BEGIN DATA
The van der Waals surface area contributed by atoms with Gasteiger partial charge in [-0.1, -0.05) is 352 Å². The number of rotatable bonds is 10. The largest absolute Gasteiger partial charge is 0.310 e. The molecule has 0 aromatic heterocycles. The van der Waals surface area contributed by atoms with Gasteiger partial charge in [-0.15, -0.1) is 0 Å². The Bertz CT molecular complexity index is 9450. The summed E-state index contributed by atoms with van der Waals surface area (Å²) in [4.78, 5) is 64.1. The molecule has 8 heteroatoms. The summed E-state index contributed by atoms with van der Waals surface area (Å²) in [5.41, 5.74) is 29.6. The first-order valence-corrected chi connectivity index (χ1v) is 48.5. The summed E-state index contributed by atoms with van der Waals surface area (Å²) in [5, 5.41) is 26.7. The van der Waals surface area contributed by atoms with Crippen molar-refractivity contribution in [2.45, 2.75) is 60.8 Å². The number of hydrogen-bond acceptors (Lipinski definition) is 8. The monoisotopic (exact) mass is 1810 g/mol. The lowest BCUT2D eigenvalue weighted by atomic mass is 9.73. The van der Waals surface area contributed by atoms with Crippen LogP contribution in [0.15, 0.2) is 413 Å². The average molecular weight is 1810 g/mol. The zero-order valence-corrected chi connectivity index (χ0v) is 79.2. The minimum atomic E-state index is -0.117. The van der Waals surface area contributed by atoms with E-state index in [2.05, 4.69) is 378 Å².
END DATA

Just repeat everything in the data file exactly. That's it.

The van der Waals surface area contributed by atoms with Gasteiger partial charge in [-0.1, -0.05) is 352 Å². The number of rotatable bonds is 10. The largest absolute Gasteiger partial charge is 0.310 e. The molecule has 0 aromatic heterocycles. The van der Waals surface area contributed by atoms with Gasteiger partial charge in [-0.15, -0.1) is 0 Å². The Bertz CT molecular complexity index is 9450. The summed E-state index contributed by atoms with van der Waals surface area (Å²) in [4.78, 5) is 64.1. The molecule has 8 heteroatoms. The summed E-state index contributed by atoms with van der Waals surface area (Å²) in [5.41, 5.74) is 29.6. The first-order valence-corrected chi connectivity index (χ1v) is 48.5. The summed E-state index contributed by atoms with van der Waals surface area (Å²) in [5, 5.41) is 26.7. The van der Waals surface area contributed by atoms with Crippen molar-refractivity contribution in [2.45, 2.75) is 60.8 Å². The number of hydrogen-bond acceptors (Lipinski definition) is 8. The monoisotopic (exact) mass is 1810 g/mol. The lowest BCUT2D eigenvalue weighted by atomic mass is 9.73. The van der Waals surface area contributed by atoms with Crippen LogP contribution in [0.15, 0.2) is 413 Å². The average molecular weight is 1810 g/mol. The zero-order valence-corrected chi connectivity index (χ0v) is 79.2. The minimum atomic E-state index is -0.117. The van der Waals surface area contributed by atoms with E-state index in [2.05, 4.69) is 378 Å².